In addition to meeting many new professors, classmates and roommates at SIU, new students can get to know their mentors.
The new Saluki Peer Mentor program is an initiative meant to welcome new students to campus, said Phillip Campbell, coordinator of the Saluki Peers Program. Through the program, all new students are assigned a mentor.
While there was previously a mentor program in place at SIU, Campbell said it only catered to certain groups and academic success programs. He said the Saluki Peer Mentor program has expanded that initiative by pairing new students and mentors with similar interests and backgrounds.
Freshmen and new transfer students with 26 or fewer credit hours are each assigned a mentor and required to complete the University College 101 course, Campbell said.
Mentors are required to attend the University College 101 course, too, and have constant communication with the instructor, Campbell said. There are 125 mentors in the program, all from different races and backgrounds in order to meet the diversity of all new students, he said.
There are also non-traditional mentors for students who are new to the university but have children, full-time jobs or are former-but-returning students.
The program’s goals are to give new students a role model and provide them with information about getting around campus, extracurricular activities and tips to help complete their first year at the university, Campbell said.
“Research shows that having a peer mentor can lead to a better adjustment to college, finding more solutions for problems, and higher retention rates for mentored students,” he said.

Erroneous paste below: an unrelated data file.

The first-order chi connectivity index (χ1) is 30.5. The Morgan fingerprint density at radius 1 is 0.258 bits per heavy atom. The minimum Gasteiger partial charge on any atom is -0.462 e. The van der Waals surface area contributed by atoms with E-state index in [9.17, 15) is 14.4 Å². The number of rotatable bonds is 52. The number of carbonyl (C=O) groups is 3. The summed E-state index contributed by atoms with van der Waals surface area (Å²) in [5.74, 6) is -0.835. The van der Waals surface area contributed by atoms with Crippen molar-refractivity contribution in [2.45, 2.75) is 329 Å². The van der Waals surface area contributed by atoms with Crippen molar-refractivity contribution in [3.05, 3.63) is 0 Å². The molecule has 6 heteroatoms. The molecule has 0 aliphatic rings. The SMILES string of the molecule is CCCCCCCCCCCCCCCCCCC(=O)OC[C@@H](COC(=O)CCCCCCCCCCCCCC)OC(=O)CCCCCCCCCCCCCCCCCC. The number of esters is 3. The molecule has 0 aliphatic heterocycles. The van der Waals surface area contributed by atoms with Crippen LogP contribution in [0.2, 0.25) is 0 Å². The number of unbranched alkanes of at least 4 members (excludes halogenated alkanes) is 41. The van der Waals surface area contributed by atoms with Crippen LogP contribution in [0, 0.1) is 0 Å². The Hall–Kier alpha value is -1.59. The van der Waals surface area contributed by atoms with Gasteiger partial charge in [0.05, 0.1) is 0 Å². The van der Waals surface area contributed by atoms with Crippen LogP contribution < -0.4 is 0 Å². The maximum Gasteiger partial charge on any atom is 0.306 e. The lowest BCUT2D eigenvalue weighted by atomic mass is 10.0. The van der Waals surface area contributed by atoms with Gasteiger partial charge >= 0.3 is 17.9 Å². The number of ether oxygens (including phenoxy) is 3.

The program also has several events on campus called Saluki Startup, which encourage new students and mentors to meet outside of class. The events were held the week before classes started.
“Last week’s events had a great turn out,” Campbell said. “We are very pleased with how many students were able to come out and mingle.”
To become a paid mentor, applicants go through an interview process to ensure they are capable of the position, he said. The student must be a sophomore or higher in good standing, have a 2.5 GPA, completed two or more semesters at the university, be a full-time student and attend all training dates, he said.
“I believe we have chosen a great group for (the program),” Campbell said. “I am proud and excited to see how this program continues to develop.”
Amie Conway, a sophomore from Cutler studying business management, said she’s excited for her first year as a mentor to 26 freshmen.
“My biggest goal is to get them involved on campus because being involved and meeting new people is a large aspect of college life, and it will contribute to their success here as well as in the professional world,” she said.
Spencer Tribble, a senior from Chicago studying agribusiness economics, has been mentoring since his sophomore year in different mentor programs and said he still keeps in contact with some of his previous mentees.
“They know they can call me whenever they need advice or guidance,” he said. “Whatever I can do to help them be successful, I’m willing to do.”
Rob Goodin, a freshman from Carbondale studying radio-television, said being a new student in a new environment is confusing, and social connections help with the new college lifestyle. Goodin has not met his mentor yet, but he said he has been involved in the Saluki Startup events.
“It’s great to get involved with all of the Saluki Startup events and get out and meet new people because back in high school, your entire social structure was handed to you on a platter,” he said. “As a new Saluki, it is now up to us to forge our own path and make whatever impact on the community that we want to.”
The Saluki Peer Mentor program and the Carbondale community are hosting the Week of Welcome. Scheduled events for the week can be found on the university’s website.